Working from home with PKU

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28 June 2023

Hello everyone, my name is Clair Willcocks, I am 28 years old and I am Galen Medical Nutrition’s PKU blogger. I am an adult with PKU and I was diagnosed with Classical PKU 8 days after birth. I am on 5 exchanges of protein a day and currently taking the PKU EASY Microtabs substitute 6 times a day.

The world has changed a lot since the Covid-19 lockdown back in 2020, and as much as it was an incredibly scary and strange time, there were also some positive changes that came out of it. One of the main ones being how we work and commute. So many jobs have been reimagined so we can work from the comfort and safety of our own home.

For a lot of companies and professions working from home isn’t an option – for example mechanics, doctors, builders etc. However, for a lot of industries, working from home not only makes sense for the employees, but also the employers. They no longer have to spend money renting out huge office areas or be limited to only recruiting from in their local area – they can now recruit both countrywide and even potentially worldwide. The changes have had significant benefits for employees as well. They no longer need to commute to work, saving thousands of pounds on commuting costs (which is also good for the planet!) and in turn, have a lot more flexibility for a home/work life balance.

My home set up!

When the lockdown originally began, I didn’t work from home myself. I was put on furlough until August when I went back into the office, but I noticed that working from home was being taken more seriously in the job market. In 2022 when my job was no longer really working for me and I was applying for other jobs, it was my friend who suggested the option of remote roles where I could work from home, so I applied, was successful in finding a new job and have been in that role for over a year now!

Working from home is definitely a personal preference, some people like the commute, the change of scenery from the house and they do enjoy the social side of an office or working space. For me, I really have enjoyed working at home, having my own space, not having to commute, and not having to worry about other people distracting me.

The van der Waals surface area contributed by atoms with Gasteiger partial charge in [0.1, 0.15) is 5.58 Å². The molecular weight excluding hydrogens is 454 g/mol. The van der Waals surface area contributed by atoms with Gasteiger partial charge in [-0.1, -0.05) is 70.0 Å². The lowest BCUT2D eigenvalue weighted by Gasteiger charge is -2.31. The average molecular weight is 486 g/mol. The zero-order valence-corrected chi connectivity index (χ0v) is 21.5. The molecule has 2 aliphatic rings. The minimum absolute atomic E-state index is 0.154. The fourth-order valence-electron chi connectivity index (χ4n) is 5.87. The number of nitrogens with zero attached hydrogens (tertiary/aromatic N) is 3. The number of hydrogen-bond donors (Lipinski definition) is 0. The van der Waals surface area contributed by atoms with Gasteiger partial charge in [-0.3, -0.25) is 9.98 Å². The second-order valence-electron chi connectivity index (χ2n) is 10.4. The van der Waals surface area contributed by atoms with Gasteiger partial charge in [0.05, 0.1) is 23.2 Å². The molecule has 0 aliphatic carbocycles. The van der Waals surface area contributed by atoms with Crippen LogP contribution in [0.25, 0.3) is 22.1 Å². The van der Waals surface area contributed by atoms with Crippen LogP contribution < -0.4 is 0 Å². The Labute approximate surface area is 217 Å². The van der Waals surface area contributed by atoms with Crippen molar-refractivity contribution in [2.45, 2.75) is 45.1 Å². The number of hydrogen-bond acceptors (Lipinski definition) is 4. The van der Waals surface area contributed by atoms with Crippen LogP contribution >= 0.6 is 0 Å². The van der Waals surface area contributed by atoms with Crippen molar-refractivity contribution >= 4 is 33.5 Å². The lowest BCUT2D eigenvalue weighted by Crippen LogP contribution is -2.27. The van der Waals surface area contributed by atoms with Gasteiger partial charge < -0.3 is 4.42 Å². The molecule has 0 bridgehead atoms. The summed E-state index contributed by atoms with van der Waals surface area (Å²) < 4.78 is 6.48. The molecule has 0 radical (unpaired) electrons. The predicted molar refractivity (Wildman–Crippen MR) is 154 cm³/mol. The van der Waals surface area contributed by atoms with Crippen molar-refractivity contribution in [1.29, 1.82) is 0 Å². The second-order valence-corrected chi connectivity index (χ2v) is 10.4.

There are also many benefits to remote working from a PKU point of view, and I would really encourage others with PKU to explore these roles if you’re looking for a new job or work within a role or industry where you could potentially change.

Of course, it’s not an option that is open to everyone, but I wanted to share the benefits and the negatives of what I have found so far with PKU and working from home.

Benefits to Working From Home

There are no temptations.

At every workplace I have had, there’s always been either a café or vending machine to tempt me into buying a quick treat, or even on the way to work, it’s just so easy for me to pop into a newsagent’s and grab myself a bag of crisps, or a chocolate bar. It certainly is much easier than trying to cook pasta first thing in the morning or have a cooked meal, where you have to wait your turn for the microwave at lunchtime. Unfortunately, once I started opting for the quick treat, this is a hard habit to shake.

I discovered when I was trying to keep track of my exchanges that a bag of crisps may be 1.5exc or a chocolate bar 1exc and t’s shocking how quickly those 1-2exc snacks start adding up.

Being at home, I am in total control of what I keep in my kitchen and in my snack tin. I make sure to never have any snacks more than ½ an exchange so that if I do snack, it’s not impacting my diet. If I really am desperate to go to the shop to get something I shouldn’t, it means I actually have to force myself to go outside, when I could stay cosy inside.

I can have my substitutes at any time without an explanation needed.